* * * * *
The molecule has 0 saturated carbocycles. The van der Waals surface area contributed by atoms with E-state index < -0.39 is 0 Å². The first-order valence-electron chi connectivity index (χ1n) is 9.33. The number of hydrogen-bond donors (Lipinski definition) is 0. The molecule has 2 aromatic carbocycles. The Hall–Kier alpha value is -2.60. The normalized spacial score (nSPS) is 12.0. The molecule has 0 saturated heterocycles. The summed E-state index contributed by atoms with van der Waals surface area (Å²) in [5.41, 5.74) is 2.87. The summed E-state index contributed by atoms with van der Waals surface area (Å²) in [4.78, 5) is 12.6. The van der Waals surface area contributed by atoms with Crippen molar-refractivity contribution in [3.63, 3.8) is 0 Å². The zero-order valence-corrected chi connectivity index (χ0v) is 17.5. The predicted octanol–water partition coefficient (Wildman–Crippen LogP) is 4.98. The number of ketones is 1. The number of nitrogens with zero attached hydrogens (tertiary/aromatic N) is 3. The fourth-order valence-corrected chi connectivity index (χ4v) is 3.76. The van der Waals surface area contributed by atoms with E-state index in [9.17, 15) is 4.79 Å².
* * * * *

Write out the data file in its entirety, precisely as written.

The molecule has 0 saturated carbocycles. The van der Waals surface area contributed by atoms with E-state index < -0.39 is 0 Å². The first-order valence-electron chi connectivity index (χ1n) is 9.33. The number of hydrogen-bond donors (Lipinski definition) is 0. The molecule has 2 aromatic carbocycles. The Hall–Kier alpha value is -2.60. The normalized spacial score (nSPS) is 12.0. The molecule has 0 saturated heterocycles. The summed E-state index contributed by atoms with van der Waals surface area (Å²) in [5.41, 5.74) is 2.87. The summed E-state index contributed by atoms with van der Waals surface area (Å²) in [4.78, 5) is 12.6. The van der Waals surface area contributed by atoms with Crippen molar-refractivity contribution in [3.63, 3.8) is 0 Å². The zero-order valence-corrected chi connectivity index (χ0v) is 17.5. The predicted octanol–water partition coefficient (Wildman–Crippen LogP) is 4.98. The number of ketones is 1. The number of nitrogens with zero attached hydrogens (tertiary/aromatic N) is 3. The fourth-order valence-corrected chi connectivity index (χ4v) is 3.76. The van der Waals surface area contributed by atoms with E-state index in [9.17, 15) is 4.79 Å².